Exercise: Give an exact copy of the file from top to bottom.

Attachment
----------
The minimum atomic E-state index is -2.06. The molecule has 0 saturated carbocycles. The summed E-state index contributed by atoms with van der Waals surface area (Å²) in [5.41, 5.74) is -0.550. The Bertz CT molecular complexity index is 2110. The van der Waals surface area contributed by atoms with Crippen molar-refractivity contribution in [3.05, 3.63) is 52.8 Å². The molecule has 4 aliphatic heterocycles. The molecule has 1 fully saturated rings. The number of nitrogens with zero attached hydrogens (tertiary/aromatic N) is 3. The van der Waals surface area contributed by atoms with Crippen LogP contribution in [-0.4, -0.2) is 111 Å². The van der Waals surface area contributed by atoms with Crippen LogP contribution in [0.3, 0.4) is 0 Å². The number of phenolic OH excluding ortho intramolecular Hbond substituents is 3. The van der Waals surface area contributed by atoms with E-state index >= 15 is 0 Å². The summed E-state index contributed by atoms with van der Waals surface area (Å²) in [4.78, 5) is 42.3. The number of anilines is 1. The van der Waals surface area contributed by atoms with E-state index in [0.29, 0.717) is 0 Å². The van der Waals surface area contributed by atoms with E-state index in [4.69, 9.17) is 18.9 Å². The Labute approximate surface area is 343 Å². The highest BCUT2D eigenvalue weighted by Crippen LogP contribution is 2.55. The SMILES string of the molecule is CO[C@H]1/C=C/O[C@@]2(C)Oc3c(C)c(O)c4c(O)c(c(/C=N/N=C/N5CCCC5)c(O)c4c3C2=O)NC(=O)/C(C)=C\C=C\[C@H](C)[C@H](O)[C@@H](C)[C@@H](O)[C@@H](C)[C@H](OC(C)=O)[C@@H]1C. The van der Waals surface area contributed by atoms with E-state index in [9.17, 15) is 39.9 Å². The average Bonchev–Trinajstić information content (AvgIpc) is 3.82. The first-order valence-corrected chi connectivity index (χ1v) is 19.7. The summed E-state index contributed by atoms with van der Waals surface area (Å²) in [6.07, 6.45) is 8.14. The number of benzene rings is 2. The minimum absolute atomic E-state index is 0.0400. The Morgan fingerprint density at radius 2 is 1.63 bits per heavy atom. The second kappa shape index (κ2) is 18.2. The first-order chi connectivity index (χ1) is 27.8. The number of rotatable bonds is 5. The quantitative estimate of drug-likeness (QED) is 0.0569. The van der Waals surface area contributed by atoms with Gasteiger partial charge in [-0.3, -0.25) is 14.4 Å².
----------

The minimum atomic E-state index is -2.06. The molecule has 0 saturated carbocycles. The summed E-state index contributed by atoms with van der Waals surface area (Å²) in [5.41, 5.74) is -0.550. The Bertz CT molecular complexity index is 2110. The van der Waals surface area contributed by atoms with Crippen molar-refractivity contribution in [3.05, 3.63) is 52.8 Å². The molecule has 4 aliphatic heterocycles. The molecule has 1 fully saturated rings. The number of nitrogens with zero attached hydrogens (tertiary/aromatic N) is 3. The van der Waals surface area contributed by atoms with Crippen LogP contribution in [-0.4, -0.2) is 111 Å². The van der Waals surface area contributed by atoms with Crippen LogP contribution in [0.3, 0.4) is 0 Å². The number of phenolic OH excluding ortho intramolecular Hbond substituents is 3. The van der Waals surface area contributed by atoms with E-state index >= 15 is 0 Å². The summed E-state index contributed by atoms with van der Waals surface area (Å²) in [4.78, 5) is 42.3. The number of anilines is 1. The van der Waals surface area contributed by atoms with E-state index in [0.29, 0.717) is 0 Å². The van der Waals surface area contributed by atoms with E-state index in [4.69, 9.17) is 18.9 Å². The Labute approximate surface area is 343 Å². The highest BCUT2D eigenvalue weighted by Crippen LogP contribution is 2.55. The SMILES string of the molecule is CO[C@H]1/C=C/O[C@@]2(C)Oc3c(C)c(O)c4c(O)c(c(/C=N/N=C/N5CCCC5)c(O)c4c3C2=O)NC(=O)/C(C)=C\C=C\[C@H](C)[C@H](O)[C@@H](C)[C@@H](O)[C@@H](C)[C@H](OC(C)=O)[C@@H]1C. The van der Waals surface area contributed by atoms with E-state index in [9.17, 15) is 39.9 Å². The average Bonchev–Trinajstić information content (AvgIpc) is 3.82. The first-order valence-corrected chi connectivity index (χ1v) is 19.7. The summed E-state index contributed by atoms with van der Waals surface area (Å²) in [6.07, 6.45) is 8.14. The number of benzene rings is 2. The minimum absolute atomic E-state index is 0.0400. The Morgan fingerprint density at radius 2 is 1.63 bits per heavy atom. The second kappa shape index (κ2) is 18.2. The first-order chi connectivity index (χ1) is 27.8. The number of rotatable bonds is 5. The quantitative estimate of drug-likeness (QED) is 0.0569. The van der Waals surface area contributed by atoms with Gasteiger partial charge in [-0.3, -0.25) is 14.4 Å².